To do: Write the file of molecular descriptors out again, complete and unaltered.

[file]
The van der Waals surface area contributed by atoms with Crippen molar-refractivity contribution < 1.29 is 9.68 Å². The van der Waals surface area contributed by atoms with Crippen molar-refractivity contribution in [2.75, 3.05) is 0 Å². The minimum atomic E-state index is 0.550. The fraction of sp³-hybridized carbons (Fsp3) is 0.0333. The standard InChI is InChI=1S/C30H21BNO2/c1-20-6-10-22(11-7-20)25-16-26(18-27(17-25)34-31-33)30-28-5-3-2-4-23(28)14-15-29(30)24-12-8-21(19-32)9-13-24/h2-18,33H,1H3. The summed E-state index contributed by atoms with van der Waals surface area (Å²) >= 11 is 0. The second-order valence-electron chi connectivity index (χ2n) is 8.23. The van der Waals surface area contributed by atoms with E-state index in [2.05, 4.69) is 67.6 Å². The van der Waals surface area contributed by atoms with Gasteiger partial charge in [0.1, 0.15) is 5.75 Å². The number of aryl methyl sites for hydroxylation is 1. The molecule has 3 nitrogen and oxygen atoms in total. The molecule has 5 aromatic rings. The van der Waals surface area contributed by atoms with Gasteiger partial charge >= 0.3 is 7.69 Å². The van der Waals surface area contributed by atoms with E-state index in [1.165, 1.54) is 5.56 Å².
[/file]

The van der Waals surface area contributed by atoms with Crippen molar-refractivity contribution < 1.29 is 9.68 Å². The van der Waals surface area contributed by atoms with Crippen molar-refractivity contribution in [2.75, 3.05) is 0 Å². The minimum atomic E-state index is 0.550. The fraction of sp³-hybridized carbons (Fsp3) is 0.0333. The standard InChI is InChI=1S/C30H21BNO2/c1-20-6-10-22(11-7-20)25-16-26(18-27(17-25)34-31-33)30-28-5-3-2-4-23(28)14-15-29(30)24-12-8-21(19-32)9-13-24/h2-18,33H,1H3. The summed E-state index contributed by atoms with van der Waals surface area (Å²) >= 11 is 0. The second-order valence-electron chi connectivity index (χ2n) is 8.23. The van der Waals surface area contributed by atoms with E-state index in [2.05, 4.69) is 67.6 Å². The van der Waals surface area contributed by atoms with Gasteiger partial charge in [0.1, 0.15) is 5.75 Å². The number of aryl methyl sites for hydroxylation is 1. The molecule has 3 nitrogen and oxygen atoms in total. The molecule has 5 aromatic rings. The van der Waals surface area contributed by atoms with Gasteiger partial charge >= 0.3 is 7.69 Å². The van der Waals surface area contributed by atoms with E-state index in [1.165, 1.54) is 5.56 Å².